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15 October 2014
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LEICESTERSHIRE AT WAR

by CSV Action Desk Leicester

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Archive List > Childhood and Evacuation

Contributed by 
CSV Action Desk Leicester
People in story: 
DAVIDRICHARD WILLIAMS (SCHOOLBOY)
Location of story: 
WESTEND AREA OF LEICESTER
Background to story: 
Civilian
Article ID: 
A7785426
Contributed on: 
15 December 2005

This story has been used in Schools, when children of a similar age to myself in this story (ten to eleven years of age) have been learning about World War 2. I hope you enjoy reading it.

My account of Leicestershire at War will perhaps be different. I was just ten years old so it is a sort of child’s eye view. As children we did not realise all the horrors of war, the loss of life and property and the total destruction of people’s plans for the future.

Instead, to us, things were different. Many changes took place in fact it was quite exciting at times.

I remember the first day when war was declared. It was a Sunday. My sister and I wanted to go out in the afternoon and my Mother insisted that we took our gas masks; I think she thought air raids were imminent. The gas masks had already been issued to us and what a nuisance they were! We had to take them everywhere and if we forgot to take them to school we had to go home again to get them. The shops suddenly had gas mask cases for sale made of canvas or rexine because the issued cardboard box soon got a rather battered look.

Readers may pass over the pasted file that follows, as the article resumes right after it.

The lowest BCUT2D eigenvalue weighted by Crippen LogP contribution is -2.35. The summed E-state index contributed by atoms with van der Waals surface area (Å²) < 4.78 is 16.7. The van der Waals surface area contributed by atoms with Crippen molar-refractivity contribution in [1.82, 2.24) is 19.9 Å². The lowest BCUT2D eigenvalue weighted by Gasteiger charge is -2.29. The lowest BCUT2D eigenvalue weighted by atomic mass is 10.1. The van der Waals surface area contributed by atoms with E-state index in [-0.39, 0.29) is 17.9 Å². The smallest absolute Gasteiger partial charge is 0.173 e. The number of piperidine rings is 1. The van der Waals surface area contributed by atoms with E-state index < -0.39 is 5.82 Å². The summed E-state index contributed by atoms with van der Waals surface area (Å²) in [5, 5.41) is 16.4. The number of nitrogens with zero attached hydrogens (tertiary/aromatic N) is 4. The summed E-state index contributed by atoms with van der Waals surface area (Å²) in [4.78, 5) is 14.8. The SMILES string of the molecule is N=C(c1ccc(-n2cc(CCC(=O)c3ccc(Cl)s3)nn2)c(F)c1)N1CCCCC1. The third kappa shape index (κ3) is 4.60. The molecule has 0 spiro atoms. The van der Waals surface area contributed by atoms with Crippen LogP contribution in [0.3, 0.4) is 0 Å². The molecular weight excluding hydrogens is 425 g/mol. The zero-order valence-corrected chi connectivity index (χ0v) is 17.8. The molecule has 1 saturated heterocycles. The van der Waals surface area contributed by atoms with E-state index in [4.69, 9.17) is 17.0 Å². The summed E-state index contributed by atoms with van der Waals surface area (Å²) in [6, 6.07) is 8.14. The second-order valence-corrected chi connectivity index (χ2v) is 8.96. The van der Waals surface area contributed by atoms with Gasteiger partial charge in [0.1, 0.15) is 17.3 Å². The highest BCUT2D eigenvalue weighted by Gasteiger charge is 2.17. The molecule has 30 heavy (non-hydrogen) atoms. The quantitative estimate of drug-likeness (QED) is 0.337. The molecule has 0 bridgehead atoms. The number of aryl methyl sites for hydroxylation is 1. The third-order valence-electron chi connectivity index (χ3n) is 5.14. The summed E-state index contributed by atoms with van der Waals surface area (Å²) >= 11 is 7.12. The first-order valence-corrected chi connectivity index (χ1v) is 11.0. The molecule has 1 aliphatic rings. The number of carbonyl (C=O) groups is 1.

Some of the buildings in town suddenly had sandbags in front of them and all the windows were criss-crossed with stickey tape to prevent flying glass. Static water tanks appeared connected by large pipes along the gutters. I lived in the west End and went to Shaftesbury Road School where the playground was dug up and an underground shelter put in. After a night raid two or three lads had to go to the shelter and ventilate it using a large wooden hand operated fan. We would find empty beer bottles left there and bottles always had 1d or 2d return on them - a quick way to increase our pocket money.

There were guns and search lights in a field near the Western Park. All the big open spaces like Braunstone Park and Western Park had concrete sewer pipes dotted across them to stop enemy aircraft attempting to land.